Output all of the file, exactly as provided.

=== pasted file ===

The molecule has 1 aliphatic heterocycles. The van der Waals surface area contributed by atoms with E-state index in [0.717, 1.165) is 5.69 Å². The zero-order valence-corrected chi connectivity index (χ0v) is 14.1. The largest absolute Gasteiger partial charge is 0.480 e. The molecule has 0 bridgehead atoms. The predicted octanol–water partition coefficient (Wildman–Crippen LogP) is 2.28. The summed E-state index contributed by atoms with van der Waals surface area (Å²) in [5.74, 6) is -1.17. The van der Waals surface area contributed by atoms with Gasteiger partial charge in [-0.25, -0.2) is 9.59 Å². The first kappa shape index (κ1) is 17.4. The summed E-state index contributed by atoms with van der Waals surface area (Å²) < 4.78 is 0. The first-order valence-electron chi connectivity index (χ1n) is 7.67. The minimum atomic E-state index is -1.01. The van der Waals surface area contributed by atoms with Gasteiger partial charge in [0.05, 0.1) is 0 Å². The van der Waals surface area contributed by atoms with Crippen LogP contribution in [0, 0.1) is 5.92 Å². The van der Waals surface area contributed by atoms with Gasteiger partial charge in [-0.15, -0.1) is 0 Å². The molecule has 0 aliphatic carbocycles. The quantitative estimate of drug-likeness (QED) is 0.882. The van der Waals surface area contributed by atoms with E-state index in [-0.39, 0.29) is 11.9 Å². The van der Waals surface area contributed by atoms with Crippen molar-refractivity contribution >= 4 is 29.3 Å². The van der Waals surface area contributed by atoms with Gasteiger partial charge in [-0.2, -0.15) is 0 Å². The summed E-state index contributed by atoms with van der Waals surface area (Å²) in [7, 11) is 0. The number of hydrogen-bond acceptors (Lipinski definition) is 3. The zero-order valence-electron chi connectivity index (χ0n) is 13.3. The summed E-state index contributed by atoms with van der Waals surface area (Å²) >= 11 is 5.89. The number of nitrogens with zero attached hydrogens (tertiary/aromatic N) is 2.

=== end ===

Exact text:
The molecule has 1 aliphatic heterocycles. The van der Waals surface area contributed by atoms with E-state index in [0.717, 1.165) is 5.69 Å². The zero-order valence-corrected chi connectivity index (χ0v) is 14.1. The largest absolute Gasteiger partial charge is 0.480 e. The molecule has 0 bridgehead atoms. The predicted octanol–water partition coefficient (Wildman–Crippen LogP) is 2.28. The summed E-state index contributed by atoms with van der Waals surface area (Å²) in [5.74, 6) is -1.17. The van der Waals surface area contributed by atoms with Gasteiger partial charge in [-0.25, -0.2) is 9.59 Å². The first kappa shape index (κ1) is 17.4. The summed E-state index contributed by atoms with van der Waals surface area (Å²) < 4.78 is 0. The first-order valence-electron chi connectivity index (χ1n) is 7.67. The minimum atomic E-state index is -1.01. The van der Waals surface area contributed by atoms with Gasteiger partial charge in [0.05, 0.1) is 0 Å². The van der Waals surface area contributed by atoms with Crippen LogP contribution in [0, 0.1) is 5.92 Å². The van der Waals surface area contributed by atoms with Gasteiger partial charge in [-0.15, -0.1) is 0 Å². The molecule has 0 aliphatic carbocycles. The quantitative estimate of drug-likeness (QED) is 0.882. The van der Waals surface area contributed by atoms with E-state index in [-0.39, 0.29) is 11.9 Å². The van der Waals surface area contributed by atoms with Crippen molar-refractivity contribution >= 4 is 29.3 Å². The van der Waals surface area contributed by atoms with Gasteiger partial charge in [-0.2, -0.15) is 0 Å². The summed E-state index contributed by atoms with van der Waals surface area (Å²) in [7, 11) is 0. The number of hydrogen-bond acceptors (Lipinski definition) is 3. The zero-order valence-electron chi connectivity index (χ0n) is 13.3. The summed E-state index contributed by atoms with van der Waals surface area (Å²) >= 11 is 5.89. The number of nitrogens with zero attached hydrogens (tertiary/aromatic N) is 2.